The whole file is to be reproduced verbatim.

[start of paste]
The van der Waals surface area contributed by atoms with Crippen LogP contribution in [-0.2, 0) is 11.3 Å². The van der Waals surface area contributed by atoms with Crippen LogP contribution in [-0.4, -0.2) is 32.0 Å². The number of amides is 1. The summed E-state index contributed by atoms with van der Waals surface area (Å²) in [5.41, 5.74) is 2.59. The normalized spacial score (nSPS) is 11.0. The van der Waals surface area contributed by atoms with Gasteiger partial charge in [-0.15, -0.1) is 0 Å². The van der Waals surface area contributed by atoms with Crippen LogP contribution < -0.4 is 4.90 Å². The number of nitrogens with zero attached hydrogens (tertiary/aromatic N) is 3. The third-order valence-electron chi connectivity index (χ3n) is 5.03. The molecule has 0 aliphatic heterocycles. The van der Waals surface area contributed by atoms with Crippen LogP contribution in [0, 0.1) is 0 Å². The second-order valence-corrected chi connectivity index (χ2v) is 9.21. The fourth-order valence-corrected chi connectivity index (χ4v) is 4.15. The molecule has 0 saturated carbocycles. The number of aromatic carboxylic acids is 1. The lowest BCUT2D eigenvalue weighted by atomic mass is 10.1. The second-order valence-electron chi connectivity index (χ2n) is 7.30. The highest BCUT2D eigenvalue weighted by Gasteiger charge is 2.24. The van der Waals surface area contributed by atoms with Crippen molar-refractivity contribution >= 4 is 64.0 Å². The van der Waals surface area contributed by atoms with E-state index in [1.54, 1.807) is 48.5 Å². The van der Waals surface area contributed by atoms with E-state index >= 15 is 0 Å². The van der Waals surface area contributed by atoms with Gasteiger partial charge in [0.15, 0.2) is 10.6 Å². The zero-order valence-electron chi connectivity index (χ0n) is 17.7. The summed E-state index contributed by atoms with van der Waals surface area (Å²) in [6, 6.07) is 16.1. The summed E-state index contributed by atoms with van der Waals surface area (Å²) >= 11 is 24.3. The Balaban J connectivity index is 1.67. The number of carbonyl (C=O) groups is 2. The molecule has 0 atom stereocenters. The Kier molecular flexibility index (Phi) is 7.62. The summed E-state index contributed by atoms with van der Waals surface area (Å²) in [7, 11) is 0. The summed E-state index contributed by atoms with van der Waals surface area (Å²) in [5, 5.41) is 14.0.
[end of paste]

The van der Waals surface area contributed by atoms with Crippen LogP contribution in [-0.2, 0) is 11.3 Å². The van der Waals surface area contributed by atoms with Crippen LogP contribution in [-0.4, -0.2) is 32.0 Å². The number of amides is 1. The summed E-state index contributed by atoms with van der Waals surface area (Å²) in [5.41, 5.74) is 2.59. The normalized spacial score (nSPS) is 11.0. The van der Waals surface area contributed by atoms with Gasteiger partial charge in [-0.15, -0.1) is 0 Å². The van der Waals surface area contributed by atoms with Crippen LogP contribution < -0.4 is 4.90 Å². The number of nitrogens with zero attached hydrogens (tertiary/aromatic N) is 3. The third-order valence-electron chi connectivity index (χ3n) is 5.03. The molecule has 0 aliphatic heterocycles. The van der Waals surface area contributed by atoms with Crippen LogP contribution in [0, 0.1) is 0 Å². The second-order valence-corrected chi connectivity index (χ2v) is 9.21. The fourth-order valence-corrected chi connectivity index (χ4v) is 4.15. The molecule has 0 saturated carbocycles. The number of aromatic carboxylic acids is 1. The lowest BCUT2D eigenvalue weighted by atomic mass is 10.1. The second-order valence-electron chi connectivity index (χ2n) is 7.30. The highest BCUT2D eigenvalue weighted by Gasteiger charge is 2.24. The van der Waals surface area contributed by atoms with Crippen molar-refractivity contribution >= 4 is 64.0 Å². The van der Waals surface area contributed by atoms with E-state index in [1.54, 1.807) is 48.5 Å². The van der Waals surface area contributed by atoms with E-state index >= 15 is 0 Å². The van der Waals surface area contributed by atoms with Gasteiger partial charge in [0.15, 0.2) is 10.6 Å². The zero-order valence-electron chi connectivity index (χ0n) is 17.7. The summed E-state index contributed by atoms with van der Waals surface area (Å²) in [6, 6.07) is 16.1. The summed E-state index contributed by atoms with van der Waals surface area (Å²) >= 11 is 24.3. The Balaban J connectivity index is 1.67. The number of carbonyl (C=O) groups is 2. The molecule has 0 atom stereocenters. The Kier molecular flexibility index (Phi) is 7.62. The summed E-state index contributed by atoms with van der Waals surface area (Å²) in [7, 11) is 0. The summed E-state index contributed by atoms with van der Waals surface area (Å²) in [5, 5.41) is 14.0.